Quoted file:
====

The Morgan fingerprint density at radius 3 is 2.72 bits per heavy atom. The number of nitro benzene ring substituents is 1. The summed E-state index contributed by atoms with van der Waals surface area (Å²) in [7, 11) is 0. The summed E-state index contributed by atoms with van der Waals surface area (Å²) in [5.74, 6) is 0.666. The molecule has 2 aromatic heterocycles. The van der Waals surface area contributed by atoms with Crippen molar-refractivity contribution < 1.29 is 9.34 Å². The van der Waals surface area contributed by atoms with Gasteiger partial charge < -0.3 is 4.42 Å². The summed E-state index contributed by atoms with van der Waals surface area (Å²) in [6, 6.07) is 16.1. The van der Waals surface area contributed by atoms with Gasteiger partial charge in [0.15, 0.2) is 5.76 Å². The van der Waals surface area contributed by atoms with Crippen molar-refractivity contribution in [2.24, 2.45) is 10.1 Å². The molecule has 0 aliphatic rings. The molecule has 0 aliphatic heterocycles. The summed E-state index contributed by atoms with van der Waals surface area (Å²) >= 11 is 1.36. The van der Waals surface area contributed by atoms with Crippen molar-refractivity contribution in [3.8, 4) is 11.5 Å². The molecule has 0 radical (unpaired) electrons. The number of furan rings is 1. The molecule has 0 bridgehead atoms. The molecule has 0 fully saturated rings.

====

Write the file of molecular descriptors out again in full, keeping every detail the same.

The Morgan fingerprint density at radius 3 is 2.72 bits per heavy atom. The number of nitro benzene ring substituents is 1. The summed E-state index contributed by atoms with van der Waals surface area (Å²) in [7, 11) is 0. The summed E-state index contributed by atoms with van der Waals surface area (Å²) in [5.74, 6) is 0.666. The molecule has 2 aromatic heterocycles. The van der Waals surface area contributed by atoms with Crippen molar-refractivity contribution < 1.29 is 9.34 Å². The van der Waals surface area contributed by atoms with Gasteiger partial charge < -0.3 is 4.42 Å². The summed E-state index contributed by atoms with van der Waals surface area (Å²) in [6, 6.07) is 16.1. The van der Waals surface area contributed by atoms with Gasteiger partial charge in [0.15, 0.2) is 5.76 Å². The van der Waals surface area contributed by atoms with Crippen molar-refractivity contribution in [2.24, 2.45) is 10.1 Å². The molecule has 0 aliphatic rings. The molecule has 0 aliphatic heterocycles. The summed E-state index contributed by atoms with van der Waals surface area (Å²) >= 11 is 1.36. The van der Waals surface area contributed by atoms with Crippen molar-refractivity contribution in [3.8, 4) is 11.5 Å². The molecule has 0 radical (unpaired) electrons. The number of furan rings is 1. The molecule has 0 bridgehead atoms. The molecule has 0 fully saturated rings.